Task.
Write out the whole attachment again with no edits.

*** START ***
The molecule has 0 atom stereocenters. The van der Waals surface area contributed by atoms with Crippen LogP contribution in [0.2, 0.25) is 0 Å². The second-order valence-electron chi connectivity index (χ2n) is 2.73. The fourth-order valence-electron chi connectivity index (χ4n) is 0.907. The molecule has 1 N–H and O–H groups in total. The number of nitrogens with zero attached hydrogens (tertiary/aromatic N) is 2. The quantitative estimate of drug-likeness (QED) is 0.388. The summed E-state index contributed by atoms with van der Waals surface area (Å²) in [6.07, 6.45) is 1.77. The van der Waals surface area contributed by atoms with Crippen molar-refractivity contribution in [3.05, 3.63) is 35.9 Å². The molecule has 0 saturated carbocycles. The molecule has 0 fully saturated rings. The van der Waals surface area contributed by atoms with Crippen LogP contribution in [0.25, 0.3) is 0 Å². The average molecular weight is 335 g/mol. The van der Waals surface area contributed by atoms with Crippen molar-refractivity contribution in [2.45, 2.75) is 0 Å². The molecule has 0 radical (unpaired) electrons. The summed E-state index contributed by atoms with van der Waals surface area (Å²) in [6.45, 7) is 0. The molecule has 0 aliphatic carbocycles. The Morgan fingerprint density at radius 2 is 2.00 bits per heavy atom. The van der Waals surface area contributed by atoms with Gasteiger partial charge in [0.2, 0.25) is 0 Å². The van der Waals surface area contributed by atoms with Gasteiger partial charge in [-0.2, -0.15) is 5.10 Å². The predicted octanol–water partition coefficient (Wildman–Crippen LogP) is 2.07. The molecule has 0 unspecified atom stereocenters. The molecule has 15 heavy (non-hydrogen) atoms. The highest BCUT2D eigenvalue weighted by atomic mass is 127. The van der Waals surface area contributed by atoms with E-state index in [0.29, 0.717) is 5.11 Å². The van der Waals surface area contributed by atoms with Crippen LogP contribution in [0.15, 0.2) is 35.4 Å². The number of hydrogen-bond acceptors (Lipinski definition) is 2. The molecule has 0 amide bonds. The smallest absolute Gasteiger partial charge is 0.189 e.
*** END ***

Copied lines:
The molecule has 0 atom stereocenters. The van der Waals surface area contributed by atoms with Crippen LogP contribution in [0.2, 0.25) is 0 Å². The second-order valence-electron chi connectivity index (χ2n) is 2.73. The fourth-order valence-electron chi connectivity index (χ4n) is 0.907. The molecule has 1 N–H and O–H groups in total. The number of nitrogens with zero attached hydrogens (tertiary/aromatic N) is 2. The quantitative estimate of drug-likeness (QED) is 0.388. The summed E-state index contributed by atoms with van der Waals surface area (Å²) in [6.07, 6.45) is 1.77. The van der Waals surface area contributed by atoms with Crippen molar-refractivity contribution in [3.05, 3.63) is 35.9 Å². The molecule has 0 saturated carbocycles. The molecule has 0 fully saturated rings. The van der Waals surface area contributed by atoms with Crippen LogP contribution in [0.25, 0.3) is 0 Å². The average molecular weight is 335 g/mol. The van der Waals surface area contributed by atoms with Crippen molar-refractivity contribution in [2.45, 2.75) is 0 Å². The molecule has 0 radical (unpaired) electrons. The summed E-state index contributed by atoms with van der Waals surface area (Å²) in [6.45, 7) is 0. The molecule has 0 aliphatic carbocycles. The Morgan fingerprint density at radius 2 is 2.00 bits per heavy atom. The van der Waals surface area contributed by atoms with Gasteiger partial charge in [0.2, 0.25) is 0 Å². The van der Waals surface area contributed by atoms with Gasteiger partial charge in [-0.2, -0.15) is 5.10 Å². The predicted octanol–water partition coefficient (Wildman–Crippen LogP) is 2.07. The molecule has 0 unspecified atom stereocenters. The molecule has 15 heavy (non-hydrogen) atoms. The highest BCUT2D eigenvalue weighted by atomic mass is 127. The van der Waals surface area contributed by atoms with E-state index in [0.29, 0.717) is 5.11 Å². The van der Waals surface area contributed by atoms with Crippen LogP contribution in [0.15, 0.2) is 35.4 Å². The number of hydrogen-bond acceptors (Lipinski definition) is 2. The molecule has 0 amide bonds. The smallest absolute Gasteiger partial charge is 0.189 e.